Fontana Awarded ‘Safe Routes to School’ Grant

Fontana Awarded ‘Safe Routes to School’ Grant

Fontana–The City of Fontana was awarded a $1.9 million grant for the Safe Routes to School program, part of California’s 2017 Active Transportation Program. 

The goal of the program is to improve the pathways of more than 5,000 students who walk or bike to eight schools on busy streets. 

According to Fontana Media Contact Martha Guzman-Hurtado, the project will include the construction of new, Americans with Disabilities Act-compliant sidewalks on four segments of city streets, curb and gutter ramps, street striping, and traffic signs. The following Fontana locations will be impacted: Ramona Avenue between Juniper Avenue and Sierra Avenue; Alder Avenue between Baseline Avenue and Shamrock Avenue; and two sections along Locust Avenue, from Miller Avenue to Arrow Boulevard. 

When the grant was announced, Fontana’s Director of Engineering, Ricardo Sandoval, shared, "Our goal continues to be to provide better mobility for everyone in Fontana." 

Sandoval shared that the grant will improve the city's existing sidewalk infrastructure in several highly traveled areas, while promoting a community that is more walkable and bike-able.

Students at several area schools will benefit from the project, including those who attend Mango, Juniper, North Tamarind, Locust, Virginia and Ted J. Porter elementary schools, Alder Middle School, and Eric Birch High School. 

Students are not expected to be the only beneficiaries. According to city officials, more than 25,000 residents who live within a half mile of the project sites are also expected to benefit as well. Construction is expected to begin in 2019.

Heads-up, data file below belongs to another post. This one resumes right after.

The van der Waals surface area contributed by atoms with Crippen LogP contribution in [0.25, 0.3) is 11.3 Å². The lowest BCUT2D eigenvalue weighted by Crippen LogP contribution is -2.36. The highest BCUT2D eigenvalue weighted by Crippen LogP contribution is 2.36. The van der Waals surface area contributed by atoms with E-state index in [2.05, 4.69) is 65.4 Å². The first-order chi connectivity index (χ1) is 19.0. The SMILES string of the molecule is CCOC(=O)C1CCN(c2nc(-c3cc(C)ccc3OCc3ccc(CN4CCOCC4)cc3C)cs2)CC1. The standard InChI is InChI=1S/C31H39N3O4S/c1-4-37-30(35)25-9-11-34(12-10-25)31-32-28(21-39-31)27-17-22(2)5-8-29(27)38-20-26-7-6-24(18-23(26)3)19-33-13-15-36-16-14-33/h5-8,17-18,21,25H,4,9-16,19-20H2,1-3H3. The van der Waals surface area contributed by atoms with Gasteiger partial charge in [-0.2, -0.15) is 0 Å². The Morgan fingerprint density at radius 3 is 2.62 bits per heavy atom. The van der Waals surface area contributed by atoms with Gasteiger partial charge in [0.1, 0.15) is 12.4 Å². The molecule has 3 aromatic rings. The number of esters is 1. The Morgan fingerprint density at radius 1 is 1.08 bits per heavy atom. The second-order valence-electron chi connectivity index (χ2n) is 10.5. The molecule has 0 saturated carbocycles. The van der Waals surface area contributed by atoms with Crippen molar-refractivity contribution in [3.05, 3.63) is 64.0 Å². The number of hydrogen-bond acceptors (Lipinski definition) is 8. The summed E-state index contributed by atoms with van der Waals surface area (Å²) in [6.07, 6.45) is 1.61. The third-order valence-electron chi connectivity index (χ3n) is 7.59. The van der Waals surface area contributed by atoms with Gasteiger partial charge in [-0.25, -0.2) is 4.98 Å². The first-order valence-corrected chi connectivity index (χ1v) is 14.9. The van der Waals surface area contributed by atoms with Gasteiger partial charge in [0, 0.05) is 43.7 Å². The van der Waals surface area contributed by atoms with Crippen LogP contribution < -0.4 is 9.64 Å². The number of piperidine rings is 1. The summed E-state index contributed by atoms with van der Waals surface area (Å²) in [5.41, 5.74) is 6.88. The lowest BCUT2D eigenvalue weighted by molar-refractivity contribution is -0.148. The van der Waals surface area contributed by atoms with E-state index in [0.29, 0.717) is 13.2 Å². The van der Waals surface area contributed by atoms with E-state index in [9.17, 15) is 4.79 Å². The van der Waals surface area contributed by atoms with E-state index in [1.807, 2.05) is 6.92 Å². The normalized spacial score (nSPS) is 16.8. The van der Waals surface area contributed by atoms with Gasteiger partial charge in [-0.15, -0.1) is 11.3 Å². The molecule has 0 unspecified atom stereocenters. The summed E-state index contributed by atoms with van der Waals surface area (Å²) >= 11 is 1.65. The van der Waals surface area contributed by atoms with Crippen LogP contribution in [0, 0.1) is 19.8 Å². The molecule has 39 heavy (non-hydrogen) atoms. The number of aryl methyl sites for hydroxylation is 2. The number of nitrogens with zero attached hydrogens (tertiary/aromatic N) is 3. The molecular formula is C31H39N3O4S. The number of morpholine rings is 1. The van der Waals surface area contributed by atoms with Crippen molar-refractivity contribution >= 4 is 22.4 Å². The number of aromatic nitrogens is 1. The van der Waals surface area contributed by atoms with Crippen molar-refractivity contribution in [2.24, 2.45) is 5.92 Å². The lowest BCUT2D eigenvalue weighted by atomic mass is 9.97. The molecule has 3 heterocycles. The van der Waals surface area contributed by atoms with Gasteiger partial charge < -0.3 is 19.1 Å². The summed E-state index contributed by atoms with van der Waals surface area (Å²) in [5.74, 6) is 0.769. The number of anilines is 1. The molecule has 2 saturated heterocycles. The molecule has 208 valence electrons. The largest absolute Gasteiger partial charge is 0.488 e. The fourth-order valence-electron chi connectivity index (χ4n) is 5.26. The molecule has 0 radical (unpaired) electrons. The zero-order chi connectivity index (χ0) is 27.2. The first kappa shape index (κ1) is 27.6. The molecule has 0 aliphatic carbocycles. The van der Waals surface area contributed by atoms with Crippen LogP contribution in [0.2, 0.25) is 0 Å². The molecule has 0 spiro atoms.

According to the California Department of Transportation, the Safe Routes to School program has taken hold in communities throughout the United States, to increase the number of children who walk or bicycle to school. Funding these projects removes the barriers that prevent children from walking or biking, such as a lack of infrastructure, unsafe infrastructure, or lack of programs that promote walking and bicycling through education and/ or encouragement programs aimed at children, parents, and the community.

About thirty years ago, nearly 60 percent of children who lived within a two-mile radius of a school walked or bicycled there. Today, that number has dropped to less than 15 percent, resulting in worsening air quality and increased congestion around schools. In the same time frame, according to state officials, rates of overweight or obese children have increased from five percent thirty years ago to 20 percent today, contributing to a rise in preventable childhood diseases. 

For more information regarding California’s Safe Routes to School programs visit

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